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Title: Development of techniques for lifetime prediction of polyethylene resins for the water and gas industry
Author: Atteck, James Alexander Charles
ISNI:       0000 0004 2687 4048
Awarding Body: Imperial College London
Current Institution: Imperial College London
Date of Award: 2009
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Being able to accurately predict the lifetime of polyolefins is very important in industry for water and gas distribution systems. Having reliable knowledge of the lifespan and maintenance requirements of such networks is crucial to be able to schedule maintenance and avoid emergency repairs which are very costly and disruptive especially when pipes are run under busy streets of towns, cities and other thoroughfares in highly populated areas. There is much research into improving the reliability and longevity of polyolefins. To do this, there needs to be an understanding of the failure mechanisms brought about by ageing. Newer resins are increasingly resistant to onset of brittle failure and as such current test methods are struggling to keep up with their assessment. Therefore, more discriminating laboratory experiments are required to measure the improved resistance of brittle fracture of these newer resins. When investigating Slow Crack Growth (SCG) in polyethylene (PE) it is important to understand how a crack is initiated and the mechanisms by which it propagates. Several of the main tensile, constant stress tests that are currently used to evaluate polymer life expectancies that have been proven by many researchers of SCG over the years are described, as well as several notching methods associated with the tensile tests. For the new experimental procedure the research partner required the following conditions:  To be a tension test with plane strain stress conditions,  For the sample to be in a bath at elevated temperature and with an accelerating agent (Arkopal N100).  Failure times to be faster than the current setup using the Full Notch Creep Test (FNCT) and the samples used must have certain dimensions.  The evaluative procedure to be able to simply rank PE grades by failure time and then if possible correlate the failure times to life expectancy. For development of the new experimental procedures the starting point was the standard FNCT which has a square ligament cross section. By modifying ligament cross section, applied stress, notch depth, notch angle and notch geometry a more discriminating experimental procedure was developed which reduced the time to failure by roughly half when compared to the FNCT. This failure time can then be correlated to an approximation of the pipes ESCR, i.e. its lifetime whist in use. Results clearly demonstrated the transition for ductile to brittle behaviour with ageing of the polymer resins. A valuable acceleration of the failure process has been achieved which allows an increased number of assessments to be made on new resins. Failure processes have been observed optically and by Scanning Electron Microscope (SEM) to identify the micro-mechanisms of fracture.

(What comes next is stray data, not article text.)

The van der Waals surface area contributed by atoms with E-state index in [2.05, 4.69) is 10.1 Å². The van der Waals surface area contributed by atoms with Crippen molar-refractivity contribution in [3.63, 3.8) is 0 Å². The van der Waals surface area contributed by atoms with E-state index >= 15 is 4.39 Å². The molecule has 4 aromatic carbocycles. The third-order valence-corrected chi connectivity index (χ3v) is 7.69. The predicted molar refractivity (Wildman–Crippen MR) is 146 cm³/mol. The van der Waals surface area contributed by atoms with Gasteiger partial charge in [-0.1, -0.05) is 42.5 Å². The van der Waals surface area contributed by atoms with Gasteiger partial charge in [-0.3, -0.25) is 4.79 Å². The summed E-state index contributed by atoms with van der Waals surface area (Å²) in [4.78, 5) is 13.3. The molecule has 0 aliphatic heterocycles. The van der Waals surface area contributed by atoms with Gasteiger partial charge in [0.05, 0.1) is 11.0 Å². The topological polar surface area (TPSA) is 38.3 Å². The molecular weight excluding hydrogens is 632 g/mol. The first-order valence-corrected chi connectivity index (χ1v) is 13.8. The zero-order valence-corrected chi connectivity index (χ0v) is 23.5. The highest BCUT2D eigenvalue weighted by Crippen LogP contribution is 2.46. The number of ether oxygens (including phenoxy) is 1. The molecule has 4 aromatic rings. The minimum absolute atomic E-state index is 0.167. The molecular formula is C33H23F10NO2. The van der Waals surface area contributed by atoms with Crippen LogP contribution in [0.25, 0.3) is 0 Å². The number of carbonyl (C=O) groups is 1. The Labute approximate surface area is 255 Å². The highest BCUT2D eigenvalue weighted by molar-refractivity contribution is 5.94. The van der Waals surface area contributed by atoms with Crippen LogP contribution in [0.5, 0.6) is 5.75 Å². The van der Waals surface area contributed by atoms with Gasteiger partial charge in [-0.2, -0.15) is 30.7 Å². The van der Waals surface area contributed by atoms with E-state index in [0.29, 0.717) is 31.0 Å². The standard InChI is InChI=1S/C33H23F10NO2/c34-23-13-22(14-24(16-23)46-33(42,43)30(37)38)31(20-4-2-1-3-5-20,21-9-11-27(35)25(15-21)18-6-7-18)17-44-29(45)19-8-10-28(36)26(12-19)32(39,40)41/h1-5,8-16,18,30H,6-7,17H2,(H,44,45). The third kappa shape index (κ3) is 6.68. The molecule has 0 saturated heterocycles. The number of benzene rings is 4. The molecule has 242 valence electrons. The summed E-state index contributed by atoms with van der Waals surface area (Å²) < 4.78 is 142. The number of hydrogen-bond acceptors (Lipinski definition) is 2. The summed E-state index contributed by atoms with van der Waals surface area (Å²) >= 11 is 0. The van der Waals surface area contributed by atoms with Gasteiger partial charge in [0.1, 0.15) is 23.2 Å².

Supervisor: Dear, John Sponsor: Ineos Polyolefins ; EPSRC
Qualification Name: Thesis (Ph.D.) Qualification Level: Doctoral